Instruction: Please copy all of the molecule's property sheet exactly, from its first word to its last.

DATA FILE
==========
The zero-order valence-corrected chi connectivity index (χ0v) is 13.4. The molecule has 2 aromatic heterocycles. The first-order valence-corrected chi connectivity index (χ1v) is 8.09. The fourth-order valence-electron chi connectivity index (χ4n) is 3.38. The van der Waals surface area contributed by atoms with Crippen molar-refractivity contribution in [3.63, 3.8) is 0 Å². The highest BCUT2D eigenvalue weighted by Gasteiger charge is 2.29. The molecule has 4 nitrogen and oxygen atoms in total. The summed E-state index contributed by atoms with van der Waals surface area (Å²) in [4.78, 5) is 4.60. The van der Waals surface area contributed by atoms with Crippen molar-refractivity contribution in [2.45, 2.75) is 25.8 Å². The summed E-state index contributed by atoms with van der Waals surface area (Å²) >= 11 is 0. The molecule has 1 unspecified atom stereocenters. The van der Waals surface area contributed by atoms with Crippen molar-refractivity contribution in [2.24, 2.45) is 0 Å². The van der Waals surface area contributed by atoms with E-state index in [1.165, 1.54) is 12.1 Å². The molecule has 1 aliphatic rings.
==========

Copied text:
The zero-order valence-corrected chi connectivity index (χ0v) is 13.4. The molecule has 2 aromatic heterocycles. The first-order valence-corrected chi connectivity index (χ1v) is 8.09. The fourth-order valence-electron chi connectivity index (χ4n) is 3.38. The van der Waals surface area contributed by atoms with Crippen molar-refractivity contribution in [3.63, 3.8) is 0 Å². The highest BCUT2D eigenvalue weighted by Gasteiger charge is 2.29. The molecule has 4 nitrogen and oxygen atoms in total. The summed E-state index contributed by atoms with van der Waals surface area (Å²) in [4.78, 5) is 4.60. The van der Waals surface area contributed by atoms with Crippen molar-refractivity contribution in [2.45, 2.75) is 25.8 Å². The summed E-state index contributed by atoms with van der Waals surface area (Å²) >= 11 is 0. The molecule has 1 unspecified atom stereocenters. The van der Waals surface area contributed by atoms with Crippen molar-refractivity contribution in [2.24, 2.45) is 0 Å². The van der Waals surface area contributed by atoms with E-state index in [1.165, 1.54) is 12.1 Å². The molecule has 1 aliphatic rings.